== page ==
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The difference between cows, oxen and cattle



In a nutshell

Even the short answer is a bit complicated: oxen and cows are both cattle, but not all cattle are cows and oxen. The umbrella term for the animal is “cattle” (or cattle), while cows and oxen play a specific role under this umbrella. Oxen are work animals, while cows are females kept solely for their milk or meat production and their breeding potential.

The whole bushel

Cattle is the term that includes all cattle, regardless of age, sex and purpose. Interestingly, recent DNA studies have shown that the roughly 1.5 billion cattle populating the world as of 2013 come not only from the same area – today’s Iran – but also from the same small herd of around 80 animals. These animals were a creature (now extinct) called aurochs, a type of wild bovine that is much larger than most cattle today. While they once stretched across Europe, Asia, and North Africa, they were also hunted frequently, and the numbers suffered greatly from forced competition with pets. They were slowly being threatened with extinction, and the last specimens died in Poland in 1

627 after unsuccessful conservation attempts by the royal family.

While herds were once countless, it is believed that due to the simple idea of ​​mobility, only the only Iranian herd was ever domesticated. Most early humans lived a more nomadic lifestyle than ranching would allow; Peoples in the Middle East who settled in permanent territories were able to selectively breed the aurochs, creating the basis for the breeds we know today. At the time of the spread of the cattle there was already a clear difference between the wild aurochs and the domesticated cattle.

Oxen exist under the umbrella of cattle and are animals that have been trained to either work in the fields or to pull things by yoke and collar. Any breed of cattle can be trained as an ox, but larger, stronger animals are generally selected. Oxen are usually male animals as they rely on their size and strength in their work. Large horns also play a role in the ox’s ability. When the animal withdraws, the large, sturdy horns prevent the yoke from loosening over their heads.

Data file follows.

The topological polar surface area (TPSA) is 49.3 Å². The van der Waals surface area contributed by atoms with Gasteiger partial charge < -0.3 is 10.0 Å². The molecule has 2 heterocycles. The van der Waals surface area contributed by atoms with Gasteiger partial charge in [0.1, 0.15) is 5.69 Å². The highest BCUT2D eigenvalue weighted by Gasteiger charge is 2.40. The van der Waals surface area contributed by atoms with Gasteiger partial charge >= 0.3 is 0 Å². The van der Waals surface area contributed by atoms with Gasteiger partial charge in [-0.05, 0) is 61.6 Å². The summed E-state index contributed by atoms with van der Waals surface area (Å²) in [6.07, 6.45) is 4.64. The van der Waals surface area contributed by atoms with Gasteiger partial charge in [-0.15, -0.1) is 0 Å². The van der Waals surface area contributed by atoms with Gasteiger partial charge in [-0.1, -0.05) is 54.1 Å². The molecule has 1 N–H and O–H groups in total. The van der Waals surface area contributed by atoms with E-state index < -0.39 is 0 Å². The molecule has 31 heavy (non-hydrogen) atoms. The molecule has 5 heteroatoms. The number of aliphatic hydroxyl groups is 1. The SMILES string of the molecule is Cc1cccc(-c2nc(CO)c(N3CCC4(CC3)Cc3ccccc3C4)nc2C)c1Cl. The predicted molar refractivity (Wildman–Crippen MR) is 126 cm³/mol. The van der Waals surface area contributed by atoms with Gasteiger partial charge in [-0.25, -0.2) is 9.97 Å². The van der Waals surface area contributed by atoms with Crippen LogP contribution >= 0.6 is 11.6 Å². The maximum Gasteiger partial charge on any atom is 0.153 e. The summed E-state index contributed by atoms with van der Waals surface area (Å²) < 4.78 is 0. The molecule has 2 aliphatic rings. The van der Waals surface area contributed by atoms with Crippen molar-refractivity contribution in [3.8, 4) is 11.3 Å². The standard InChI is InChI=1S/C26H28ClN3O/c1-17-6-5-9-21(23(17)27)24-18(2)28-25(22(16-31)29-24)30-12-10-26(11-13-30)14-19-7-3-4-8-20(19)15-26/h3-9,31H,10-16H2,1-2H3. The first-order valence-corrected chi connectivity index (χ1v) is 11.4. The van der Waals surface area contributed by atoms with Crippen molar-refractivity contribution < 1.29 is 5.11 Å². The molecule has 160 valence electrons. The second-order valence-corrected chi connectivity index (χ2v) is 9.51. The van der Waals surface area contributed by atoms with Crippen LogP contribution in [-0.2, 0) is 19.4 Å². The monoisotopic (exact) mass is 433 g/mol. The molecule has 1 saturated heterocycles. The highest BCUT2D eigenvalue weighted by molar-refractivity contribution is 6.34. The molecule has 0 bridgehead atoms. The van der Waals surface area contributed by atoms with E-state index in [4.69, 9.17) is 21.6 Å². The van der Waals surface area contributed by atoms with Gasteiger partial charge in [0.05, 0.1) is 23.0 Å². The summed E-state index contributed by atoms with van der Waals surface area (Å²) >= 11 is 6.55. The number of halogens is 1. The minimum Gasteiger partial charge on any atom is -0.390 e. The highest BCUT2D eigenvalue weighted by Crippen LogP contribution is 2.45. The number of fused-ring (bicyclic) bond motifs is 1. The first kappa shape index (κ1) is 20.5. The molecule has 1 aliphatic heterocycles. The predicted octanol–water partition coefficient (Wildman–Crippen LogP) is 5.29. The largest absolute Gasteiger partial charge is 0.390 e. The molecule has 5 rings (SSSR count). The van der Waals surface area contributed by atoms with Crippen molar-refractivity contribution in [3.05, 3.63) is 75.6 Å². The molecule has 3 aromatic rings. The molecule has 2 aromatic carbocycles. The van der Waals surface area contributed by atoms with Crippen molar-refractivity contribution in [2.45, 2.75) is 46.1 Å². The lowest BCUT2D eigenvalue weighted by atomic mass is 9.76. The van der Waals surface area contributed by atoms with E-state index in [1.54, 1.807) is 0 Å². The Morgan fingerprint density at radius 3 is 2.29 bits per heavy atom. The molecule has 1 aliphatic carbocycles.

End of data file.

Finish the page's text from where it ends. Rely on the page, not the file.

While any cattle can be an ox, some breeds or individuals are better suited to the task. In addition to size and strength, those who want to train oxen also look for the animal’s intelligence, willingness to learn, and personality.

Oxen are some of the largest cattle in general, but that’s not because of the breed. Most male cattle that have not been selected for training (or breeding) are killed for their meat before they reach full size. Continued training of ox also helps in building muscle mass and overall size. Horns will continue to grow throughout the ox’s life. One team of oxen believed to be some of the largest ever bred were Granger and Mt. Katahdin; These 1930s Maine oxen weighed a total of 4,450 kilograms when fully grown.

Cows are female cattle that have had calves or are older than 2.5 years. (Younger female cattle that have not yet given birth are called heifers.) In many agricultural areas, cows have historically and often been trained as oxen. In this way, the family has a single animal that can not only plow their fields, but also multiply and provide milk. In addition, cows can continue to be bred while they are used as oxen. This allows the farmer to choose substitute labor born from his own animals, rather than buying new males (used only for training) to replace the current labor team when they have ages beyond their useful years. Cows that serve more than one purpose generally stay smaller than oxen, but can ultimately be more efficient for smallholders.

Show me the proof

Aurochs –Bos primigenius
PBS Nature: Holy Cow
Wired: cattle DNA traces back to a single herd of wild oxen
The Prairie Ox Drovers: Ox Issues


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